Definitions

Rancho_del_Cielo

Rancho del Cielo

Rancho del Cielo, or "Sky's or Heaven's Rancho," is a ranch located in the hills northwest of Santa Barbara, California. It served as a vacation home for the late President Ronald Reagan and First Lady Nancy Reagan.

The ranch was originally named Rancho de los Picos after José Jesús Pico, a Mexican immigrant who homesteaded it and built the original adobe house in 1871. The Pico family owned the ranch until 1941, when one of Jose Pico's sons, Joe, sold it to Frank Flournoy, a surveyor for Santa Barbara county, for $6,000. He, in turn, sold the ranch to Roy and Rosalie Cornelius, who purchased additional land for the property.

The Reagans bought the ranch from the Corneliuses for about $527,000 in 1974 when his second term as Governor of California was coming to an end. The estate contains a pond called Lake Lucky, stables and a barn for horses, and a 1,500 ft² (139 m²) house decorated with 1970s-style furniture. The ranch was landscaped at this time by Jim Everett of Paradise Landscapes. He was paid in boulders. Three for every one he moved. The ranch is located on the crest of the Santa Ynez Mountains adjacent to Refugio Pass. It can be reached from the ocean side of the mountains by the one-lane, paved Refugio Road from U.S. Route 101, and from the other side of the mountains by an unpaved, one-lane road from Solvang, California. The dirt road may not be passable during the rainy season.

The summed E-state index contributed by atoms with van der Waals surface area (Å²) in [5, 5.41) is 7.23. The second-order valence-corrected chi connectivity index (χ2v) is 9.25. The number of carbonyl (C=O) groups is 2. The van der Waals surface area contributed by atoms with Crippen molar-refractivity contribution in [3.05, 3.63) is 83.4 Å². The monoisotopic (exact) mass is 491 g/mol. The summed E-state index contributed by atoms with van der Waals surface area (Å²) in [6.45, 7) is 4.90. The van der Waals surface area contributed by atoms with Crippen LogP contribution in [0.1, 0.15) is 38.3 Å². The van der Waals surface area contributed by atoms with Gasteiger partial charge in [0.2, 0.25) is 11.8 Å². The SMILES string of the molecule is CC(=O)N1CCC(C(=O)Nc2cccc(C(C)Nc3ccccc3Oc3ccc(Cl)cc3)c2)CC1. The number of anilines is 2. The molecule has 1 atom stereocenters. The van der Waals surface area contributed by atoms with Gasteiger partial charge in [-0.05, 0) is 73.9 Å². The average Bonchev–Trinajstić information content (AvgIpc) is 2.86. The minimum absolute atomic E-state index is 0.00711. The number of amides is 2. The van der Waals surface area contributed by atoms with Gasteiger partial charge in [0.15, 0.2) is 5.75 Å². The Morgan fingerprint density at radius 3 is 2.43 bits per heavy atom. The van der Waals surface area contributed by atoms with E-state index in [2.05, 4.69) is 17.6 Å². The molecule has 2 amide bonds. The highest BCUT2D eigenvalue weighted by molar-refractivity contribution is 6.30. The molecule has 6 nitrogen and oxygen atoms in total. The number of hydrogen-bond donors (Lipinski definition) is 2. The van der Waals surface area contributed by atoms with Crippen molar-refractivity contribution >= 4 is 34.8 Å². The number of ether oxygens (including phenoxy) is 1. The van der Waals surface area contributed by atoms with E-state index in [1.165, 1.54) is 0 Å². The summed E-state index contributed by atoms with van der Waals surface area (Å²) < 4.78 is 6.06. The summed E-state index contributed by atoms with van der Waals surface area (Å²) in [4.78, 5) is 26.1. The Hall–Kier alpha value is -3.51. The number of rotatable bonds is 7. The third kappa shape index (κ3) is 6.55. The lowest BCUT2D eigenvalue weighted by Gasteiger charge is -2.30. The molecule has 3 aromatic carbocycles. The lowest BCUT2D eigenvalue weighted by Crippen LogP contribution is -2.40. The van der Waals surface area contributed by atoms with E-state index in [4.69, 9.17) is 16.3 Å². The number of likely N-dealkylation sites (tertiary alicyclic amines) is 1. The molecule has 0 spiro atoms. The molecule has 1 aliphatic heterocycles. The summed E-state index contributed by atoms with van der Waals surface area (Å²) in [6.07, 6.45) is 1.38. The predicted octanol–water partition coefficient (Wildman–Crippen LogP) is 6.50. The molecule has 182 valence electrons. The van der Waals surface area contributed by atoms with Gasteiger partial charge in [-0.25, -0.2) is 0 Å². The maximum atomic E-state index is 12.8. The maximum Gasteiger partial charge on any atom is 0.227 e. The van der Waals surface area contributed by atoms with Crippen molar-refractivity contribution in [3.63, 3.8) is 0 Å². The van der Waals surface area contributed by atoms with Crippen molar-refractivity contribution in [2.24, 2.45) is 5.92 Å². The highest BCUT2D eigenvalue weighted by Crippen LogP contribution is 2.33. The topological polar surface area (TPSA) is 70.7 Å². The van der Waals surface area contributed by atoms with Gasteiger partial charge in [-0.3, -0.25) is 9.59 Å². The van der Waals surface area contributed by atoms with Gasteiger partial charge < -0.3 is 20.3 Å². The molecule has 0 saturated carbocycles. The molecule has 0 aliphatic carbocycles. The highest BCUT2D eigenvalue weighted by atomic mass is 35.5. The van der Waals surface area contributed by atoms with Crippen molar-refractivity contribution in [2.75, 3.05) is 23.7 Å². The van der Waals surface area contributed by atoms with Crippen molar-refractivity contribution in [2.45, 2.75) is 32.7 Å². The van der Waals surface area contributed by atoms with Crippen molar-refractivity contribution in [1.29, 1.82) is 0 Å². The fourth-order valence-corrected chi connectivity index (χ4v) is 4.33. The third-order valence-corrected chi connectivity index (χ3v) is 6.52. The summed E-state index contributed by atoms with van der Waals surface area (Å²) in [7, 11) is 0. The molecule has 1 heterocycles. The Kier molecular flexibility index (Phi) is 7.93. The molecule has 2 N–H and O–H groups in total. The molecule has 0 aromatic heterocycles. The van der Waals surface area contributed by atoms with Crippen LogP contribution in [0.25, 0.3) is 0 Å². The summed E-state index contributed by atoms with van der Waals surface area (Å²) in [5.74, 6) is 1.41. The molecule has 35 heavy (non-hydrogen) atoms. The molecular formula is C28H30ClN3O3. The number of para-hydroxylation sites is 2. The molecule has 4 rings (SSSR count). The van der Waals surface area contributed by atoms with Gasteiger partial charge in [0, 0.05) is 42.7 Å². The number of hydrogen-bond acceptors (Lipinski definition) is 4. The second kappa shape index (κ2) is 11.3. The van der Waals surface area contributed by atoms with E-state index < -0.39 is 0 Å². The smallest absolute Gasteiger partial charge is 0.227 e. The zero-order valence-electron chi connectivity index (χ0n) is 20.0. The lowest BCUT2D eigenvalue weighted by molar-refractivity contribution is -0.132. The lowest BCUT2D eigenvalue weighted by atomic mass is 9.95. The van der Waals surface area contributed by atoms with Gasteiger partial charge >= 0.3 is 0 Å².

Reagan spent vacations during his presidency at the ranch, which became known as the Western White House. Reagan signed the Economic Recovery Tax Act of 1981 at the ranch, as well as hosted British Prime Minister Margaret Thatcher various times, Queen Elizabeth II, and Soviet Leader Mikhail Gorbachev.

After leaving the presidency in 1989, the Reagans moved to a home in Bel-Air, California, but kept the ranch as a retreat. Ronald Reagan last visited the ranch in 1995 due to his affliction with Alzheimer's disease, and Mrs. Reagan last visited in 1998, before selling the property to the Young America's Foundation, a conservative group which preserves it today as what it calls "a living monument to Reagan's ideas, values, and lasting accomplishments." Although the ranch is closed to the public, Young America's Foundation offers students and supporters the opportunity to visit the property Reagan called "heaven."

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